Views / Backstage Pass London

The Golden Hour: London filmmaker Jason Gray offers sneak peek of most intense film yet

We wait ages in the hot afternoon sun for an empty-looking streetcar.

When we climb in, he jets straight to the back and sits down, bracing his arm against the top of the seat to steady his camera, his eyes narrowing as he zeros in for the shot.

I watch the reflection of the street flicker and go in and out of focus through the viewfinder as we pass through a tunnel in the fading light.

We are on a mission to get the very last shot of the film he has been labouring over for two years — The Golden Hour.

“Got it,” he snaps, waking me from my dreamlike state.

And we step off the streetcar back into reality.

Jason Gray writes, directs, films, edits and even scores his own films. He knows that this is what he was meant to do with his life.

“There is nothing that makes me happier,” Gray says passionately. “That moment, when you are right in it, there is a euphoria you experience (that) I can’t put into words.”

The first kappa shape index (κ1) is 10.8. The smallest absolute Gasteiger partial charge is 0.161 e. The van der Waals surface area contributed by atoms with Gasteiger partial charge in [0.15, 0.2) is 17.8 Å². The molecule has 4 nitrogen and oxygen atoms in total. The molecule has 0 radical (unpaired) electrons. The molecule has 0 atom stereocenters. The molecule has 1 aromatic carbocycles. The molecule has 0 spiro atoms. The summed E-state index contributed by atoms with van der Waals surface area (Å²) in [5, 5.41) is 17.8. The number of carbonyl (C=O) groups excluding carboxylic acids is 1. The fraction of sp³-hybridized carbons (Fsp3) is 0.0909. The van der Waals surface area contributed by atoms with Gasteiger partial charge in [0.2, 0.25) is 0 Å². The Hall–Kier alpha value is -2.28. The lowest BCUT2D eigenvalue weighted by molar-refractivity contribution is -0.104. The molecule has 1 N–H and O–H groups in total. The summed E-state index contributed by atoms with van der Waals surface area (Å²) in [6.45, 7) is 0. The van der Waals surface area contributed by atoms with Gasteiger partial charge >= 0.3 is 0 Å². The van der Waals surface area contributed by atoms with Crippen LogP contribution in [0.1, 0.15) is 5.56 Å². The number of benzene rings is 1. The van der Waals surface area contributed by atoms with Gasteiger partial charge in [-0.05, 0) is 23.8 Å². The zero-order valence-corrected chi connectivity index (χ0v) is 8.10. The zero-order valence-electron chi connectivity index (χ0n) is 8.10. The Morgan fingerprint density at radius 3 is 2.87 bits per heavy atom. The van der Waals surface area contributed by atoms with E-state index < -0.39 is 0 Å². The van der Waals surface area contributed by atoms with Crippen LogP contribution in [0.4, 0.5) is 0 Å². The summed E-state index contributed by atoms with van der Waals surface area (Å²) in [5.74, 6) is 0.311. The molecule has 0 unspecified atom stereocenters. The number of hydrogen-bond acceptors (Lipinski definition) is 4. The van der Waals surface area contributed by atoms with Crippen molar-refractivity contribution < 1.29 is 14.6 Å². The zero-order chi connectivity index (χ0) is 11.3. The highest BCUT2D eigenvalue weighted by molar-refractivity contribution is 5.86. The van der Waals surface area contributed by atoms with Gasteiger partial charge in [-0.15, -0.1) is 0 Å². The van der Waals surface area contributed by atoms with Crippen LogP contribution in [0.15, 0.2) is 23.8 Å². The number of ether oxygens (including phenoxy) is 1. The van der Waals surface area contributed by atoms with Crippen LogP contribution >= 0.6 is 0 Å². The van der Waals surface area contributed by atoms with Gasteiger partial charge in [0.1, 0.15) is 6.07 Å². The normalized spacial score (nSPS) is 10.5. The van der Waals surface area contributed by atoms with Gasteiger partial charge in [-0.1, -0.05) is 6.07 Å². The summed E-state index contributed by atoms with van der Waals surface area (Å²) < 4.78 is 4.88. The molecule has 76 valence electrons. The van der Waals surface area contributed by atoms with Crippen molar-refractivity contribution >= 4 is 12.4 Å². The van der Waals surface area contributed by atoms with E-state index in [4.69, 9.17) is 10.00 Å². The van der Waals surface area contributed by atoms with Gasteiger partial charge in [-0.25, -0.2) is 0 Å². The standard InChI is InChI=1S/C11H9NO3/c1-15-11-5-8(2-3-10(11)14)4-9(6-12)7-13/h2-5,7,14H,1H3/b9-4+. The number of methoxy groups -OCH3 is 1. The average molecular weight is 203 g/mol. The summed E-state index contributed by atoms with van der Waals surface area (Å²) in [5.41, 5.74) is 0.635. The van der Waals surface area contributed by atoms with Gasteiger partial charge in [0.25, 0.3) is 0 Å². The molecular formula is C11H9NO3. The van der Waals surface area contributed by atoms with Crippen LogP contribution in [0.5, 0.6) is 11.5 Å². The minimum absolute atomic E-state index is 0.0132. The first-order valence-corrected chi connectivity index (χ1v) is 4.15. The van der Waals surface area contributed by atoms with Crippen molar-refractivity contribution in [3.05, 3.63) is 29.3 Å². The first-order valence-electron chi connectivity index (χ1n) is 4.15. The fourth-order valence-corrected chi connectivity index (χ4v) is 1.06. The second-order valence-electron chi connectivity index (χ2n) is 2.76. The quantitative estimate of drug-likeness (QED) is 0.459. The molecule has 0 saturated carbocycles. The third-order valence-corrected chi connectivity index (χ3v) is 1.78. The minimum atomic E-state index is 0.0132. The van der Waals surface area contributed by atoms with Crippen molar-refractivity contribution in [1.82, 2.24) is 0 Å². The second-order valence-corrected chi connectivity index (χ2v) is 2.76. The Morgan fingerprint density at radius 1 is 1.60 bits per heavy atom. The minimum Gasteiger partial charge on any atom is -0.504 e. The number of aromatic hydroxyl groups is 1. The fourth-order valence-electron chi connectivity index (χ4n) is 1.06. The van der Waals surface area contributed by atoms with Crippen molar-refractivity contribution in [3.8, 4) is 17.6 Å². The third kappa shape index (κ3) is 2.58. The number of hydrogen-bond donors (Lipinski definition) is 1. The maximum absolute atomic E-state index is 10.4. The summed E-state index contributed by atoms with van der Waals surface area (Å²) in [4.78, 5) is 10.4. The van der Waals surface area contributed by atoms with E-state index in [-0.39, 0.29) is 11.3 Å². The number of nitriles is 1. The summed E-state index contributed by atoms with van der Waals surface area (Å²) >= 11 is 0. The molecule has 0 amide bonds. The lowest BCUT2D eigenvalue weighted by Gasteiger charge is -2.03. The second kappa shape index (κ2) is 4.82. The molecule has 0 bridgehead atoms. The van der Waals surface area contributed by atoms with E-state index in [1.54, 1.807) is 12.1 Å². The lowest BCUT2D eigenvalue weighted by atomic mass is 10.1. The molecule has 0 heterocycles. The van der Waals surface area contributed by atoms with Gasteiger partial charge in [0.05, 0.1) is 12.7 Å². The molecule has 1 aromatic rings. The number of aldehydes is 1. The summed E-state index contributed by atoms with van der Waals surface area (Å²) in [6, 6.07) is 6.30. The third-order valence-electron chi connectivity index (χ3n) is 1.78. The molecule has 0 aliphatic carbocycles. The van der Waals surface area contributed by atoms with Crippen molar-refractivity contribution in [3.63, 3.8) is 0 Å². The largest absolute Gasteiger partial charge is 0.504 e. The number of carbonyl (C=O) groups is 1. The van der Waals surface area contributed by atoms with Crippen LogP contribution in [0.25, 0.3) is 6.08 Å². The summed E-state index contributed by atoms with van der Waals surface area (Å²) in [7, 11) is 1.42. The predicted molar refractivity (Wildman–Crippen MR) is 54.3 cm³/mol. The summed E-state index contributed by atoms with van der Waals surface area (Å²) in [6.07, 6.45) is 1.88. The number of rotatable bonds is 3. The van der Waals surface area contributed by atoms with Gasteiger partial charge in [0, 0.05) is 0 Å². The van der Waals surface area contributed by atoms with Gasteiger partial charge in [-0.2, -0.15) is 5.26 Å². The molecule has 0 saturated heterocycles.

The London filmmaker is having a screening preview of his third and most important short film at 9 p.m. Nov. 18 at Hyland Cinema (240 Wharncliffe Rd. S.).

The Golden Hour tells the story of lovers Daren and Amber. Daren is sick in hospital and Amber breaks him out so they can spend one last night together. As he shares his stories, she becomes the keeper of his memories.

“When there is limited time there is a certain vibrancy that comes through so the colour gets brighter and brighter just before it’s gone,” says Gray, whose personal health struggles have made him more appreciative of the finite nature of time.

“Suddenly all the things you take for granted are the most amazing things ever because you’re never going to get to do them again.

“I wanted to make a film in that space — with that level of intensity.”

Light and time weren’t the only elements Gray chased in making the film.

He spent weeks with his arms plunged into the murky waters of The Bloomin Bog Water Gardens in llderton, capturing the underwater development of the lotus flower, a prominent symbol in his film.

“These are images no human eye has ever seen in this particular place. It starts out under the water and chases the light and eventually breaches the surface of the water. It’s the undercurrent of the film,” says Gray.

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